Robin McGuffin is an attorney in the firm’s Lexington office. She is a member of the Torts & Insurance Practice Group and the Employment Law Service Group.
After graduating first in her class from Vanderbilt University Law School, Robin was a law clerk for the Honorable John M. Rogers, U.S. Court of Appeals for the Sixth Circuit. She now handles a wide variety of litigation matters, including but not limited to product liability, toxic and mass torts, major accidents, contract disputes, and employment discrimination and retaliation claims. Robin also counsels clients on issues such as non-solicitation and non-compete agreements as well as employment policies and procedures.
Robin has experience at all stages of litigation, from pre-litigation counseling to taking and defending depositions to drafting and arguing dispositive motions. Robin also devotes a substantial portion of her practice to appellate advocacy in both federal and state courts.
Managing Employees During a Pandemic
Panel Member, Lexington Forum, October 7, 2021
Institutional Racism in Legal Systems: Criminal Justice, Employment & Housing: Part 2 - Understanding the Impact of Race in Employment
Moderator, presented by National Bar Association, John Rowe Chapter and Fayette County Bar Association Young Lawyers Section, September 10, 2020
American Bar Association, Products Liability Litigation Newsletter, August 2019
Office of General Counsel, Ethics Subcommittee, Member
Lexington Office Recruiting Committee, Member
GreenHouse17, Board of Directors (2019-present); Secretary (2020-present)
Best Lawyers in America®, Ones To Watch, Litigation - Labor and Employment (2022)
Holding that “[a]lthough Congress has indisputably given OSHA the power to regulate occupational dangers, it has not given the agency the power to regulate public health more broadly,” in a 6-3 decision the Supreme Court of the United States, on January 13, 2022, issued a stay of OSHA’s Emergency Temporary Standard (“ETS”) on vaccination or testing for employers with 100 or more workers.
On November 16, 2021, the Sixth Circuit was chosen by lottery to hear the consolidated challenges to the Occupational Safety and Health Administration’s (“OSHA”) Emergency Temporary Standard (“ETS”) mandating COVID-19 vaccination or weekly testing for employers with 100 or more employees. On November 23, 2021, OSHA filed a motion for the Sixth Circuit to dissolve the stay that had been entered by the Fifth Circuit before the various challenges were consolidated. Later that same day, the Sixth Circuit entered an order setting a briefing schedule on the motion to dissolve the stay that seems to ensure that employers will not be subject to at least the first deadline originally set by the ETS.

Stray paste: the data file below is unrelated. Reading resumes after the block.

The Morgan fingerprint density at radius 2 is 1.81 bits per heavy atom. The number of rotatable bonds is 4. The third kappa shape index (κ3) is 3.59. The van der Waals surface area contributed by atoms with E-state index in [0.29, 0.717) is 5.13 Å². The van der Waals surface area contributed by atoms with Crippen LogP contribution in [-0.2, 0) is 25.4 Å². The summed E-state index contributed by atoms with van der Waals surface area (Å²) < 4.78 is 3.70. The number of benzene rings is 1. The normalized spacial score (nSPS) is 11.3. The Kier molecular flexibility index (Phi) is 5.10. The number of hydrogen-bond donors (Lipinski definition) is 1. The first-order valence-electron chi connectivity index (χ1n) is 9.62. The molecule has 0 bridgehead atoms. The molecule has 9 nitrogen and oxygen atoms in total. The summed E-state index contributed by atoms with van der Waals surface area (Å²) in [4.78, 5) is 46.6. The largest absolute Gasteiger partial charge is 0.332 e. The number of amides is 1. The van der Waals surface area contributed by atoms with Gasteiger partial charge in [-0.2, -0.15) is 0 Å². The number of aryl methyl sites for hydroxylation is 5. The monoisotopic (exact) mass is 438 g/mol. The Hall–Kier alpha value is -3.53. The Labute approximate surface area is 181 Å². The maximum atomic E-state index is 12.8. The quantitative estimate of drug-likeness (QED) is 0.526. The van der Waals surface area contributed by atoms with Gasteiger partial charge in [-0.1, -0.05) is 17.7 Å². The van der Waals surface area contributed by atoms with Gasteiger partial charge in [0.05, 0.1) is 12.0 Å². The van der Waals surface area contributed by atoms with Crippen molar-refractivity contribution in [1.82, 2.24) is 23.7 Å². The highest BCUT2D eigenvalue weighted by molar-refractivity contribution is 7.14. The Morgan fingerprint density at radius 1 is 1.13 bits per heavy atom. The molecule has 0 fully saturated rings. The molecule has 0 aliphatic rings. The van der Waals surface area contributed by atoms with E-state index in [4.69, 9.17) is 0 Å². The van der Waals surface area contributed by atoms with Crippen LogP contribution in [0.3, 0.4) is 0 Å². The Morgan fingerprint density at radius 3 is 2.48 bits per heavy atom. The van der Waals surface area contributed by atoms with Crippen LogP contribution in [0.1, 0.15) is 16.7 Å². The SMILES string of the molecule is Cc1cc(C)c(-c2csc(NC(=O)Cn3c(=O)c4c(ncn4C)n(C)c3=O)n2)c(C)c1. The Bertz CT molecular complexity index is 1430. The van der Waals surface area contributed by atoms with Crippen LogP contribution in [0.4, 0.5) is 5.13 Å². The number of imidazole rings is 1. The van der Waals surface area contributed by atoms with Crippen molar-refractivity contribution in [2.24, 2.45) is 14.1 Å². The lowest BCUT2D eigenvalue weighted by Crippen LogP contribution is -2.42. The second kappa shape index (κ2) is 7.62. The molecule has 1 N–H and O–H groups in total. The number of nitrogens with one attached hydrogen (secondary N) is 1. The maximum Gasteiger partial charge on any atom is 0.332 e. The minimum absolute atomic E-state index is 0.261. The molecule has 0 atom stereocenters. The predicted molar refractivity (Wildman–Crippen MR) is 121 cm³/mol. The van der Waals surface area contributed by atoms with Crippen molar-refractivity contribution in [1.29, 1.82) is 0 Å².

LOUISVILLE, Ky.—Stites & Harbison, PLLC is pleased to announce that 93 lawyers are included in the 2022 Edition of The Best Lawyers in America©. Since it was first published in 1983, Best Lawyers® has become universally regarded as the definitive guide to legal excellence. Additionally, 11 attorneys are named as “Lawyer of the Year” and 14 attorneys are recognized in “Best Lawyers: Ones to Watch,” which recognizes attorneys early in their careers for outstanding professional excellence in private practice in the United States.
Time: 12:00 p.m. - 1:30 p.m.
Lexington office attorney Robin McGuffin will moderate a panel discussing the impact of race in employment on September 10, 2020.
At the beginning of the COVID-19 pandemic, many employers implemented what they hoped would be temporary furloughs. However, as the pandemic has progressed, employers may now realize that the furloughs will last longer than expected or become permanent layoffs.
Navigating an employee’s request for an accommodation pursuant to the Americans with Disabilities Act (“ADA”) can feel like walking a tightrope—an employee’s requested accommodation may appear to exceed the limits of all reasonableness, but it can be difficult to know when an employer can finally say “no” without fear of liability. A recent decision from the Sixth Circuit provides helpful guidance on this issue.
Stites & Harbison has assembled a Coronavirus Response Team which consists of a cross-disciplinary task force of attorneys and critical staff members to ensure our firm remains “On the Job” for you. Updated 02/04/21
Many employers have policies that reward perfect attendance in some fashion. A recent ruling from the Sixth Circuit makes clear that, in many cases, such policies must not consider leave taken pursuant to the Family and Medical Leave Act (“FMLA”) as something that “resets” the employee’s attendance streak.